“Our members will continue to argue that the cause of publicly accessible leisure is an ideal worth fighting for. As just one example, we simply cannot accept a situation where the only route for a child to learn to swim is through a private pool, with all the costs and limitations to access that involves.

“We are actively seeking a change of mind on the part of the government, as well as direct crisis support for our sector. We will not accept the collapse of public leisure and the major impact on public health that will result.”

Edwards concurs and believes the implications of the new EBRS will be “severe” unless they are reviewed, with communities losing vital services, from swimming lessons for children, to mental health services and programmes for older citizens, ethnically diverse communities and disabled people. Millions of people on long-term health programmes for cancer rehabilitation, musculoskeletal conditions and Type 2 diabetes will also be impacted.

A report from the WHO in October 2022 showed that physical inactivity between 2020 and 2030 will result in almost 500m people developing a preventable, non-communicable disease (NCD), at a cost of US$300bn, if governments do not act urgently.

Speaking to BBC news following the announcement, Edwards said: “As more facilities close, the decision to deny greater support for these facilities will create even more challenges for the NHS, which is already under unimaginable pressure and impact economic productivity by hampering efforts to get people healthy for work. Tragically, the impact of the scheme and more facility closures will further damage our national health, our NHS, and our economic growth.”

Andy Haldane, former chief economist at the Bank of England, says declining health is hindering the UK's economic growth with the UK forecast to be the only developed economy to have a workforce smaller than before the pandemic by Q1 2023.

UK Active wants to work with the government to ensure the leisure sector is categorised as an ETII and to minimise the inevitable restrictions and closures.

“This should include placing these facilities at the heart of addressing the major challenges we face as a nation, including the mental health crisis in young people and adults, operational pressures on the NHS, and the growth of people of working age becoming economically inactive,” said Edwards.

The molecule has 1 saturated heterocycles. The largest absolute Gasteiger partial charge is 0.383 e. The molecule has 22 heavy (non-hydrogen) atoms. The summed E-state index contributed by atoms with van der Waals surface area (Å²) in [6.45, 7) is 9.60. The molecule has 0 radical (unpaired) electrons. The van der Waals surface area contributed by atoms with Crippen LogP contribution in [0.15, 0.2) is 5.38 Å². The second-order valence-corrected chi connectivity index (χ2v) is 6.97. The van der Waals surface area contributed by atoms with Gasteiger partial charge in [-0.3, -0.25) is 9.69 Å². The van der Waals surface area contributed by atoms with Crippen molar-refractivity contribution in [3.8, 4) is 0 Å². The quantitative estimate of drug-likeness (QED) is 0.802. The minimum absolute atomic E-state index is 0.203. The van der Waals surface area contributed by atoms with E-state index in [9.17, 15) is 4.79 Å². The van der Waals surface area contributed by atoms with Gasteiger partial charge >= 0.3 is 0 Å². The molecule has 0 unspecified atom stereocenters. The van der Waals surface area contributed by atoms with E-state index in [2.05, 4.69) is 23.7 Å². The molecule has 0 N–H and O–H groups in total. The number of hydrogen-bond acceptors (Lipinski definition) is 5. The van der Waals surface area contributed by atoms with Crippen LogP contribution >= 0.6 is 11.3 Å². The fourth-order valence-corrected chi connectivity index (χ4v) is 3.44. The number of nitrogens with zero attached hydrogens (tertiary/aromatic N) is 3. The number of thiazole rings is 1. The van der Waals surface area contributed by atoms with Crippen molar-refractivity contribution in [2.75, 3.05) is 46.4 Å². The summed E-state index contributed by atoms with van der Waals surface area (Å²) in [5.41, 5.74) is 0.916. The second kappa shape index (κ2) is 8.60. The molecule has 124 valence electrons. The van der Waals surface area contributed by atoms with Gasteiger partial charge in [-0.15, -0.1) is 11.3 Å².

“Following the Public Accounts Committee’s new report on grassroots participation in sport and physical activity, the government said it had ‘made the nation’s health and fitness a priority’ so we now need to see this sentiment matched with action,” he concluded.

The UK government has announced it will be scaling back financial support to businesses as part of the updated Energy Bill Relief Scheme (EBRS).
PTS,SAR,PAC,WAT,HAF,FIT,IND
2023/THUMB350720_640087_119117.jpg
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UK Government reduces energy subsidies, says gas prices have fallen and sector is not an ETII

UK government is scaling back energy relief for businesses, capping it at £5.5bn from 1 April 2023 – the previous scheme from 1 Oct 2022-31 March 2023 was £16bn
Leisure centres and swimming pools not considered "energy intensive" by government, even though museums and historical sites are eligible for extra support
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– Huw Edwards, CEO, UK Active
Credit: UK Active

The UK government has announced it will be scaling back financial support for businesses as part of the updated Energy Bill Relief Scheme (EBRS).

Treasury support has been capped at £5.5bn for the year from 1 April 2023, more than £10bn less than the scheme designed for the winter from 1 October 2022 to the end of March.

The government said that the EBRS was only intended to be a six-month emergency scheme and that “the latest data shows wholesale gas prices have now fallen to levels just before Putin’s invasion of Ukraine and have almost halved since the current scheme was announced”.

It said that the new scheme “strikes a balance” between “supporting businesses over the next 12 months and limiting taxpayer’s exposure to volatile energy markets”.

UK Active released survey data in November 2022 showing that even under the previous scheme 40 per cent of council areas were at risk of losing their leisure centres – including 100 swimming pools – or seeing reduced services before 31 March 2023. Around three quarters (74 per cent) were predicted to close or reduce services by 31 March 2024.

Freedom Leisure – which manages over 100 leisure centres and 60 pools – started shutting pools last October in Milton Keynes and Rye, after its annual energy bill increased from £8m to £20m. The closures came despite support from the EBRS.

“The pace of closures nationwide matches UK Active’s projections, with swimming pools most exposed due to their significant energy dependency,” said Huw Edwards, CEO of UK Active. “The government’s new Energy Bills Discount Scheme will fail to give thousands of pools, leisure centres, and gyms the support they need to avoid further service restrictions, closures, and job losses.

“Having experienced a rise in energy costs of up to 300 per cent compared to 2019, the new scheme will make little material difference to the greater energy cost pressures these facilities will now face from 1 April.